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Marsy's Law: Should it apply to officers on duty?

The Coeur d'Alene Press reports the Idaho Court of Appeals overturned a decision by First District Judge John Mitchell and sent the case back to district court in Kootenai County.  (Source: Pixabay)
The Coeur d'Alene Press reports the Idaho Court of Appeals overturned a decision by First District Judge John Mitchell and sent the case back to district court in Kootenai County. (Source: Pixabay)(KMVT)
Published: Jun. 5, 2020 at 3:21 PM EDT
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By: Julie Montanaro | WCTV Eyewitness News

June 5, 2020

TALLAHASSEE, Fla (WCTV) – The

to protect the identity of a Tallahassee Police officer involved in a deadly shooting is not the only legal battle underway in Florida over whether Marsy’s Law applies to officers on duty.

A similar civil suit is pending in Jacksonville, and Marsy’s Law for Florida is now weighing in on the controversy.

A circuit judge in Tallahassee declined Thursday to issue an emergency injunction to protect the name of the officer involved in last week’s

.

The officer’s name has not been released by the Tallahassee Police Department, which is citing Marsy’s law, and during the hearing city attorneys were asking the judge for clarity on “the proper thing to do” given Florida’s broad public records laws.

The Tallahassee City Attorney

that without an injunction or a decision from the judge on the merits of the case, they would be releasing the officer’s name on Monday.

“The City advised the PBA that it was the City’s position that Marsy’s law did not apply to prevent disclosure,” City Attorney Cassandra Jackson said.

A lawsuit filed earlier this year in Jacksonville is also pushing for a decision from the courts on whether Marsy’s law protections for crime victims applies to police officers.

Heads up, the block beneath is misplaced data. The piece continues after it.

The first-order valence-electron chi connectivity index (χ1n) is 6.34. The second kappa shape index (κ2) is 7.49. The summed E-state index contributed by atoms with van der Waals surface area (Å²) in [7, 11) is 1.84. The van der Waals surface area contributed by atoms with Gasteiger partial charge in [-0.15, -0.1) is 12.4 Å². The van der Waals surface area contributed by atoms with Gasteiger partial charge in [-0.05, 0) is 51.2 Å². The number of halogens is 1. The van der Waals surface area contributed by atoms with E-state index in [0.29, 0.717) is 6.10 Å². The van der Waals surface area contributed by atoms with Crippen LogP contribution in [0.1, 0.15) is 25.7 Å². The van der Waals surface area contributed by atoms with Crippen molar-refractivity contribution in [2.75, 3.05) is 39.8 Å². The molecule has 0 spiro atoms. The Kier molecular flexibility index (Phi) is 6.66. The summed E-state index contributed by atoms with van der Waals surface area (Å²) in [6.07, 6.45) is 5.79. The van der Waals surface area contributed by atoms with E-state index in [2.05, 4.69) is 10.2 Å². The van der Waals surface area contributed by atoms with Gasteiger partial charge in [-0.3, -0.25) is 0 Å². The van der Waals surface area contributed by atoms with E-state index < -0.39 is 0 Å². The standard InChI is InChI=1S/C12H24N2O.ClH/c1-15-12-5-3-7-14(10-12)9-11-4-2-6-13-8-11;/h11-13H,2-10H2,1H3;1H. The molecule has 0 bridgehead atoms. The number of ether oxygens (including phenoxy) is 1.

In that case, the Fraternal Order of Police Lodge 5-30 is suing the Jacksonville/Duval County Sheriff, citing his agency’s policies on Marsy’s Law.

"Specifically, in a PowerPoint presentation drafted for Marsy’s Law training, the JSO advises its officers 'police officers cannot invoke Marsy’s Law in the course of their official duty,'" FOP attorney Phillip Vogelsang said in his request for declaratory relief.

Vogelsang says the FOP lawsuit was not filed in connection with any particular police involved shooting.

“What we asked for is relief on behalf of all our members. We filed it collectively on behalf the entire police force,” Vogelsang said.

Vogelsang says an initial hearing on the issue was delayed due to the COVID-19 crisis. Court records show the next hearing is set for September.

Marsy’s Law for Florida released a statement this week to clarify its position on the issue.

“Police officers who have become victims of crime deserve the same constitutional rights as everyone else,” said Marsy’s Law for Florida Spokesperson Jennifer Fennell, “But police officers who have committed crimes cannot hide behind Marsy’s Law.”

The statement goes on to encourage authorities to make a determination about whether an officer’s use of force was justified “as quickly as possible.”

“If a determination is made that a police officer has broken the law in the case, they become a defendant in that case and as such they automatically lose all their rights as a victim under the Marsy’s Law provision of the Florida Constitution and their name must be released,” Fennell said.

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